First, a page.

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Sanskrit should be made compulsory :Britain Study– Mattur village in Karnataka

Mattur In Karnataka India, where Sanskrit is used as normal daily language

Have you ever wondered the advent of a new language to operate artificial Intelligence in robots? The scientists In the whole world, spcially in the ivy league universities, were in search of a new language to operate the robots.

Then the eminent professor of math, Rick Briggs, said “Gentlemen, we don’t need any new language to handle the robot. The language has already been used by humans before. It is Sanskrit.”

Sanskrit is a language which is considered as the mother of all Indian languages. Al most all the Indian languages are derived from the Sanskrit language.

There are 8 classical languages in this entire world and 5 of them are in India. And 4 of them are South-Indian languages. Kannada, tamil, telugu, Malayalam – all have their own scripts.

Sanskrit is the 5th classical language of  the country.

Many people are of the opinion that dance, music and poetry are so engraved in hearts of the Indians that why shouldn’t we include Sanskrit language in our daily routine. This was raised by an eminent professor in london named Bakshi.

Someone asked bakshi, as she had the roots from India, has the rich old culture and the language of Sanskrit gone away from India?

She says government initiatives can help spread the appeal of Sanskrit but not by making it compulsory in schools."Children hate anything they are forced to do, even if it is good for them," Bakshi said in an email interview.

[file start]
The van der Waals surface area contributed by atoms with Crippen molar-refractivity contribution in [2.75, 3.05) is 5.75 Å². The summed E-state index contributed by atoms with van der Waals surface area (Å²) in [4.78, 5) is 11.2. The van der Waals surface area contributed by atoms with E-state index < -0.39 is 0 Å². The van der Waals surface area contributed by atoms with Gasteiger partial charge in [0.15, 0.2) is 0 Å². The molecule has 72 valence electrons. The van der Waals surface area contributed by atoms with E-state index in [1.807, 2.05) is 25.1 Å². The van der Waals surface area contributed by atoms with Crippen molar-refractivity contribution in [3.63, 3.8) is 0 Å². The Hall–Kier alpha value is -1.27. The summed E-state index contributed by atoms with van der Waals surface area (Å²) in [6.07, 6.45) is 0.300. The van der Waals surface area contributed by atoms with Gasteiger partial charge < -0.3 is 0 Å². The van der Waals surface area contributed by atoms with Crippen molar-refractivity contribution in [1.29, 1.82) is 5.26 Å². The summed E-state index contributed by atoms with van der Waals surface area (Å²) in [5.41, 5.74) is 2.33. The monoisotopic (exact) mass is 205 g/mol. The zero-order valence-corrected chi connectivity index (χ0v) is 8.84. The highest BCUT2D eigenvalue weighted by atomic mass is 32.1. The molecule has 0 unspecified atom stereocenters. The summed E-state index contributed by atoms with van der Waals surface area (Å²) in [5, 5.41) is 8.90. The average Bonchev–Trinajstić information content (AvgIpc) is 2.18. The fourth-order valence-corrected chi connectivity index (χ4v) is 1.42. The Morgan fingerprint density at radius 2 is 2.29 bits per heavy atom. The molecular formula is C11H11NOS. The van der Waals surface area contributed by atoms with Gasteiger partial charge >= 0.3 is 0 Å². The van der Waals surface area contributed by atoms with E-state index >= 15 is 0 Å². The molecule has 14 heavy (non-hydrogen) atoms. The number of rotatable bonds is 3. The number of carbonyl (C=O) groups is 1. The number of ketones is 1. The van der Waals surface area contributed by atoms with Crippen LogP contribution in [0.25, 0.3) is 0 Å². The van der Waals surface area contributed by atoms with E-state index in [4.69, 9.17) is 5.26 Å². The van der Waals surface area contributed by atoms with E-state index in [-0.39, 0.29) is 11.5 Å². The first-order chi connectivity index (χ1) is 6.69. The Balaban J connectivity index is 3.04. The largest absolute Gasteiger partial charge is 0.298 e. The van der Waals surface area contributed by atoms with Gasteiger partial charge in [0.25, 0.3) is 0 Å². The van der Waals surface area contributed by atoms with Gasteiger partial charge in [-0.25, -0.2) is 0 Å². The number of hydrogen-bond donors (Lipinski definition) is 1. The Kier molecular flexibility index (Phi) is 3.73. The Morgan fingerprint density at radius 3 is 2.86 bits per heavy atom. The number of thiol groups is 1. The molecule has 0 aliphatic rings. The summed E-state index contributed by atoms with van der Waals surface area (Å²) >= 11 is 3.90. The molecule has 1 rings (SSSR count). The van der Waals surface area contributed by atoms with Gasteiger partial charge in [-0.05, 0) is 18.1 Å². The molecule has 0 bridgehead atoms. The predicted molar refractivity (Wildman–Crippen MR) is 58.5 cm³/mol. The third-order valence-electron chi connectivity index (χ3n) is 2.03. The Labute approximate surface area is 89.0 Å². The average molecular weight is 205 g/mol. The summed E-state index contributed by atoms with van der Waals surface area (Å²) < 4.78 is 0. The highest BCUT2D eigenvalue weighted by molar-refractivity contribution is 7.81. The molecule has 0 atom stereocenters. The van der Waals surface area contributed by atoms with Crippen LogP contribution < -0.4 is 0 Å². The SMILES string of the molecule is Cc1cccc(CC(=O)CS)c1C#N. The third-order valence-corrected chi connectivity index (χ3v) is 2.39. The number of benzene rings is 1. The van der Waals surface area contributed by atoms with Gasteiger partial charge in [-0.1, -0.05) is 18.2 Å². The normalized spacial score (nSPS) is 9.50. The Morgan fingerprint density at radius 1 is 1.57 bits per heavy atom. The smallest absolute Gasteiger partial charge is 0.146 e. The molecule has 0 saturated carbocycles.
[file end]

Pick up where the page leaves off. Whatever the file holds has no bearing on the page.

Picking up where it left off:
"The government should focus on the way teachers teach rather than taking the choice away from children."In general, improvements in teacher training are required, particularly so for a language like Sanskrit," she added.

About Mattur  - The village

Mattur is an agrarian village that primarily cultivates areca nuts and paddy. It is inhabited by the Sankethis, an ancient Brahmin community that had migrated from Kerala and settled down in Mattur about 600 years ago. Other than Sanskrit, they also speak a rare dialect called Sankethi, which is a mixture of Sanskrit, Tamil, Kannada, and bits of Telugu. The Sankethi dialect has no written script and is read in the Devanagari script.

The schools in Mattur have some of the best academic records in the district. According to the teachers, learning Sanskrit helps the students develop an aptitude for maths and logic as well. Many of Mattur’s young have gone abroad to study engineering or medicine and the village boasts of at least one software engineer in every family!

Mattur has produced  over 30 Sanskrit professors who are teaching in Kuvempu, Bengaluru, Mysore, and Mangalore universities. Mattur is also the home village of several illustrious personalities that include Mathoor Krishnamurthy of Bharatiya Vidya Bhavan, Bangalore, violinist Venkataram, and gamaka exponent H.R. Keshavamurthy.